Unlike other fields, specific technology skills are required in cybersecurity, but they are not sufficient to succeed. The field is highly technical and requires professionals to continuously cross the lines between computer science, information technology and mathematics. It also requires many important skills such as problem solving and critical thinking. These skills can’t be obtained by a weeklong vendor training or series or set of professional certifications. These are skills that are cultivated with formal education, enriched with technical training and further enhanced with on-the-job work experience.

For information on our cybersecurity program, click here.

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Written by:Dr George Dimitoglou, submitted by: Ivana Shuck
Author Bio
George Dimitoglou is an Associate Professor in the Department of Computer Science and Director of the Center for Computer Security and Information Assurance at Hood College, Frederick, MD. Before joining the faculty he spent time in the industry and government working in the areas of information systems, telecommunications, data archiving and space science. He holds a doctorate in Computer Science with concentration in Parallel and Distributed Systems from the School of Engineering & Applied Science of The George Washington University; a M.S. from the University of Maryland and a B.S. from Temple University. He is the recipient of a Mission Contribution Award from the European Space Agency, a NASA Goddard Space Flight Center National Resource Award, a Kobe City (Japan) Mayor's Award for Outstanding Performance (robotics competition) and a Faculty Advisor Award by the IEEE National Capital Area Section. He is a member of the the IEEE, the ACM, the Mathematical Association of America and the ϕKϕ Honor Society.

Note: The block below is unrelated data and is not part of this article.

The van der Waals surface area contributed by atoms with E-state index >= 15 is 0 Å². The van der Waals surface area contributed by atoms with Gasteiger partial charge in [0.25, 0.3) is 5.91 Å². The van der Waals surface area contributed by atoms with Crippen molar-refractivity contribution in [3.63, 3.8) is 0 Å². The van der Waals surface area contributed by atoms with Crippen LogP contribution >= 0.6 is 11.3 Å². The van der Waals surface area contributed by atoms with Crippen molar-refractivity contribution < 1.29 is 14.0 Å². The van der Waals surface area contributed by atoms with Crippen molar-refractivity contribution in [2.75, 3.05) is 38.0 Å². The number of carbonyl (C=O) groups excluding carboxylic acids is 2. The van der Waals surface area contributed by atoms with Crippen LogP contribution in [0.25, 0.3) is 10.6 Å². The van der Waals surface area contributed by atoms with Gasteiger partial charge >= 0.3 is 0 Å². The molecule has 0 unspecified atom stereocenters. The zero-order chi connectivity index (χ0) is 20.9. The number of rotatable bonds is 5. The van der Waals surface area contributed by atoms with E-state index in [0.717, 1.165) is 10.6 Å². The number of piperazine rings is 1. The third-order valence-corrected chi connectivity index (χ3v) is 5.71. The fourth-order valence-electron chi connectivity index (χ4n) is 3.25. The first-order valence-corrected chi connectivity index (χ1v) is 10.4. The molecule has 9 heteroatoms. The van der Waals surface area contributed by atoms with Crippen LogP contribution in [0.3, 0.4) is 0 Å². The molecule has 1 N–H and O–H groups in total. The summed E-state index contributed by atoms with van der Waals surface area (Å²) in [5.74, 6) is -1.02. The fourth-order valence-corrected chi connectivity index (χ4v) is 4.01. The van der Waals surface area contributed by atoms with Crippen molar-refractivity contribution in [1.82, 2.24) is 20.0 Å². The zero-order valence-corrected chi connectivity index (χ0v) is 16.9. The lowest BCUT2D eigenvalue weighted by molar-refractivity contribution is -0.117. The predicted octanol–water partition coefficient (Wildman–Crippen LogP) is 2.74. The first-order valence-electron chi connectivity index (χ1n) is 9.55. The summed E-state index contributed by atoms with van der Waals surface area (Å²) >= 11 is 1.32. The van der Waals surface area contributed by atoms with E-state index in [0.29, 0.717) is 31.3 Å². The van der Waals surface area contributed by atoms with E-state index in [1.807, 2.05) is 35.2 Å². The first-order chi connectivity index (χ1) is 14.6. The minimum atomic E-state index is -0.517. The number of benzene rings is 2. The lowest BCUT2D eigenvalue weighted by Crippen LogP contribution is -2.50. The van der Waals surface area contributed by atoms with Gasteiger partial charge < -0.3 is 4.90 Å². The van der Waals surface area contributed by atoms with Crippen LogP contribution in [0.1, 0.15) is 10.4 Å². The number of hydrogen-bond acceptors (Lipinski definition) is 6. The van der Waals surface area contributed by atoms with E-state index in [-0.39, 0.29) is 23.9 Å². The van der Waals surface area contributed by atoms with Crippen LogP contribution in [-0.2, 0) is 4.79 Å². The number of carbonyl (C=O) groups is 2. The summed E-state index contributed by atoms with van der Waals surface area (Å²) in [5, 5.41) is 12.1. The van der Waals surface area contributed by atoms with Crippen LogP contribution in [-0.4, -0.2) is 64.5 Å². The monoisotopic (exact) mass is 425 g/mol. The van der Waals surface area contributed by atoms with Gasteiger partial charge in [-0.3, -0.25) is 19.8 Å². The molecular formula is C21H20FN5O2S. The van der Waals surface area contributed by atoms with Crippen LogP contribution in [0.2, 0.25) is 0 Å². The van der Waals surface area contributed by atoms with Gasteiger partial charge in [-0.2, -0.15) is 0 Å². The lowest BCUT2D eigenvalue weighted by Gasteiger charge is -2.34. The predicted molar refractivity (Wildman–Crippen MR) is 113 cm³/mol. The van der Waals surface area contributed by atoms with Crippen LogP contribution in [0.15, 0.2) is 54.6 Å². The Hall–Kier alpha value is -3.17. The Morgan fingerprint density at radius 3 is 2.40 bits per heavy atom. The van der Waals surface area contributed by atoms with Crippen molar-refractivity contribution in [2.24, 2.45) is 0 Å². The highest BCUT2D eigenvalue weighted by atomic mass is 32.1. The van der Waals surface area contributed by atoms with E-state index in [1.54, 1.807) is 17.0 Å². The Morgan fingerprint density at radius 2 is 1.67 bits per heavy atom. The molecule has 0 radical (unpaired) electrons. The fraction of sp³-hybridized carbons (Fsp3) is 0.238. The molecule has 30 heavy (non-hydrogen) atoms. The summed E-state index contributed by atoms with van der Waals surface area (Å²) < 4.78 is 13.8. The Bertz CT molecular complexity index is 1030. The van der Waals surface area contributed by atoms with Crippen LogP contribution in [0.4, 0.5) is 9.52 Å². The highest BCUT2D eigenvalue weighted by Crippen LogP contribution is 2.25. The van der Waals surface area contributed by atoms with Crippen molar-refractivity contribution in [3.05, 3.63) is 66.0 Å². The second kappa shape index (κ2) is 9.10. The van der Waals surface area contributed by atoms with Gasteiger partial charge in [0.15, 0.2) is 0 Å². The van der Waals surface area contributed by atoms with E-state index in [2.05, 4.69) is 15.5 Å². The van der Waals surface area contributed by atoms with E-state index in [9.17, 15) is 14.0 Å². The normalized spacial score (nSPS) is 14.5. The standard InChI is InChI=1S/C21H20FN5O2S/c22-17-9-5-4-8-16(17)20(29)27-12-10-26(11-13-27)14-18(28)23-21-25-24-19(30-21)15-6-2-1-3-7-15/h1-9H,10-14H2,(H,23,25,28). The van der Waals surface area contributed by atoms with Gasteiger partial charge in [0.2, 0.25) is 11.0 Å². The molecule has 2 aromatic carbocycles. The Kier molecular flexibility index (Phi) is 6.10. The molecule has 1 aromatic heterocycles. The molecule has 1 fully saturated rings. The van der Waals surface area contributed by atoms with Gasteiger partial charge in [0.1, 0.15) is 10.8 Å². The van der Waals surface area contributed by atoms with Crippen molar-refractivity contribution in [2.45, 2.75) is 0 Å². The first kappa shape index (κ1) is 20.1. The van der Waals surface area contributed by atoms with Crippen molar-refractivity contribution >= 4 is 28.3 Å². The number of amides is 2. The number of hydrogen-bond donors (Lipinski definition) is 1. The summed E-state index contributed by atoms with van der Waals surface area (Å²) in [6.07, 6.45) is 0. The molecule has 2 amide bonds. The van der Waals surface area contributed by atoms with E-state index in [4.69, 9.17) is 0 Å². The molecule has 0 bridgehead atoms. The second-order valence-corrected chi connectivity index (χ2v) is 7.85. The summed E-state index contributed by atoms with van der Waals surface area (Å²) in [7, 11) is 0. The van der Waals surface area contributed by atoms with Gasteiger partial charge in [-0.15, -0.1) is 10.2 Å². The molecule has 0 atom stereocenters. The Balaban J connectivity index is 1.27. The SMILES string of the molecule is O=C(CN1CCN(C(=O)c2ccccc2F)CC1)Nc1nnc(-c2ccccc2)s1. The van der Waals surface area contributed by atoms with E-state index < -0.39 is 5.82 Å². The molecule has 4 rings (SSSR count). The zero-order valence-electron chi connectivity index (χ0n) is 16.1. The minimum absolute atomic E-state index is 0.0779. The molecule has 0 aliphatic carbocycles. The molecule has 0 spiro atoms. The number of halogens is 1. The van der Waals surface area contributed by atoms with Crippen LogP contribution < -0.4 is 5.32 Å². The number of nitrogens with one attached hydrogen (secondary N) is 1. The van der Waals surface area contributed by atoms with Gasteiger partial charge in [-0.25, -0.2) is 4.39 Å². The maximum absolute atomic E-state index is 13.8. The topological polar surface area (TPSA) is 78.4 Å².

For Companies, Defense is Still the Best Defense

For Companies, Defense is Still the Best Defense

As a strategy, attacking one’s enemies as a way to protect oneself has been promoted  throughout history as the best kind of defense. This doctrine has been suggested by Machiavelli, Sun Tzu and even Abraham Lincoln when he referred to “…offensive operations, being the surest, if not the only means of defence…” [1].

The problem is this doctrine of counter-attack doesn’t work well in cyberspace. When a company’s assets are hacked, all a company can do is endure the reputation damage, attempt a quick recovery of compromised assets, address vulnerabilities, harden security and move forward.

Options such as attacking the hackers, “hacking back”, counter-hacking,  or the more eloquent “active defense” surely go through the minds of every person dealing with a compromise.

Doing so in the U.S. is illegal. The Computer Fraud and Abuse Act (CFAA) [2] makes most forms of counter-hacking unlawful. Also retaliation significantly increases the risk of putting the company in the cross-hairs of more hackers and becoming subject to more attacks.

The legal aspect and increased risk notwithstanding, the ability, effectiveness and value of hacking back is questionable.